G. Rocco, Monumenti di Kos I. La Stoà Meridionale dell’agorà, Thiasos, Monografie 3, 2013, pp. 1-194 + 3 tavv. f.t.
ISSN 2281-8774, ISBN 978-88-7140-503-2
Published in the context of the recently launched “Thiasos, journal of archaeology and ancient architecture”, the monograph inaugurates, being its first volume, a series of works dedicated to the architecture of Kos and other Dodecanese islands, that is going to include the edition of the Gymnasium and Central Baths by Monica Livadiotti. The volume is published in e-book form, but a translation in English, edited by Rita Sassu, is under preparation and will be shortly available in printed edition (always with Quasar publisher).
The study of the South Stoa of the agora is part of a more general analysis concerning the topography of the ancient city of Kos that the team of the Department of Sciences of Civil Engineering and Architecture at the Polytechnic University of Bari, directed by Giorgio Rocco, has been carrying out for many years, in collaboration with colleagues of the Ephorates of Dodecanese and the Archaeological Institute of Aegean Studies of Rhodes.
The hypothesis of reconstruction of the Stoa results from a research paying special attention to data coming from the survey of structures as well as architectural fragments and turns out to be a relevant element for the overall knowledge of the agora of Kos and its monuments, a topic the author dealt with in several contributions during the last few years. The very existence of this long porch defining the south side of the agora also solved a number of questions regarding the topographical configuration of the city’s central area, that remained unanswered since Luigi Morricone’s excavation in the westernmost sector of the Hellenistic plateia and Charis Kanzia’s archaeological investigations in its eastern extension.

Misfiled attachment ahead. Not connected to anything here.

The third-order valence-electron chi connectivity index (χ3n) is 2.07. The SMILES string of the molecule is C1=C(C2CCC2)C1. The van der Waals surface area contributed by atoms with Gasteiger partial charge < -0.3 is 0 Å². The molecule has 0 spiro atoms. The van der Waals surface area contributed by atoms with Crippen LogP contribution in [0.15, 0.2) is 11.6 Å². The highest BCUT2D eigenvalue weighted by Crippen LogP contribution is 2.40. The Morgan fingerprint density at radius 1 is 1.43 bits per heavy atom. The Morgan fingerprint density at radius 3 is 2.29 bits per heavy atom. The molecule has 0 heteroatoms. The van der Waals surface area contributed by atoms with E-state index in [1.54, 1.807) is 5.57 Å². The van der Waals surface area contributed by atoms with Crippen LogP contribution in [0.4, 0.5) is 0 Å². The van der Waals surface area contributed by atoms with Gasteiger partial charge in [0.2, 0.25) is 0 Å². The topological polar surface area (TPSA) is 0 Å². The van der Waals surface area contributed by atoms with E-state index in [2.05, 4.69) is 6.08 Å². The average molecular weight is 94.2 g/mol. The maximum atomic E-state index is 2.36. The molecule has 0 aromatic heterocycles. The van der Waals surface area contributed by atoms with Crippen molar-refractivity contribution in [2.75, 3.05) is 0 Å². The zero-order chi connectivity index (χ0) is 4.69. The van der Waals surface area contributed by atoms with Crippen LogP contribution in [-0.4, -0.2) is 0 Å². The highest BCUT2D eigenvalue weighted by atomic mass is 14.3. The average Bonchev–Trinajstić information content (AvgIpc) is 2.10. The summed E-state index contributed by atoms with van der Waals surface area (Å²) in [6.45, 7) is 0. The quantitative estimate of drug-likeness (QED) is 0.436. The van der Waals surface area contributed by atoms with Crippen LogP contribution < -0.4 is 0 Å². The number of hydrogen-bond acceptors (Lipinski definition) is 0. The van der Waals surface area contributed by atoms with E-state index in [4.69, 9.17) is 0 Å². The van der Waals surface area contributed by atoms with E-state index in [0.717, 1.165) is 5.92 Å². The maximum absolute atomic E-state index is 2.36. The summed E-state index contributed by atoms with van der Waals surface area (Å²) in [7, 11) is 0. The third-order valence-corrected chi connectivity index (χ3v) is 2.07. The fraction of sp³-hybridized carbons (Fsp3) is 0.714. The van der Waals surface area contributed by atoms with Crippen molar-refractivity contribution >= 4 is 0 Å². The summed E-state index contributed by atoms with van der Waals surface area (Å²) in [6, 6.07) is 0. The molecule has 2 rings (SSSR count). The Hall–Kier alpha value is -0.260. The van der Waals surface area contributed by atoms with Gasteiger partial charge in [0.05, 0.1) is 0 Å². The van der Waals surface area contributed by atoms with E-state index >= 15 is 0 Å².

In addition, the description of the consistency of the monument and its reconstruction are complemented by a comprehensive system of comparisons with the coeval micro-Asiatic architecture, hence contributing to the understanding of the architectural production of the island in the Hellenistic age, giving it a greater importance than has hitherto been supposed.
The volume is then completed by the Catalogue of Architectural Fragments of South Stoa (edited by F. Liuni and A. Ferrante), by the Catalogue of Structural Stratigraphic Units (edited by M. Livadiotti and M. Messina) and by two brief studies, in Appendix, the first one regarding an unusual system of vertical fixing (A. Fino) and the second one about a particular lifting system that connects Kos’ architectural production to the “Ionian Renaissance” of the Hellenistic Asia Minor (M. Livadiotti).
The illustrative apparatus, entirely original, has been realized with the contribution of undergraduate, graduate and PhD students of DICAR of Bari, who, since 2004 participated in missions in Kos, which is gradually assuming the role of “school yard” for future Italian “Bauforscher“.
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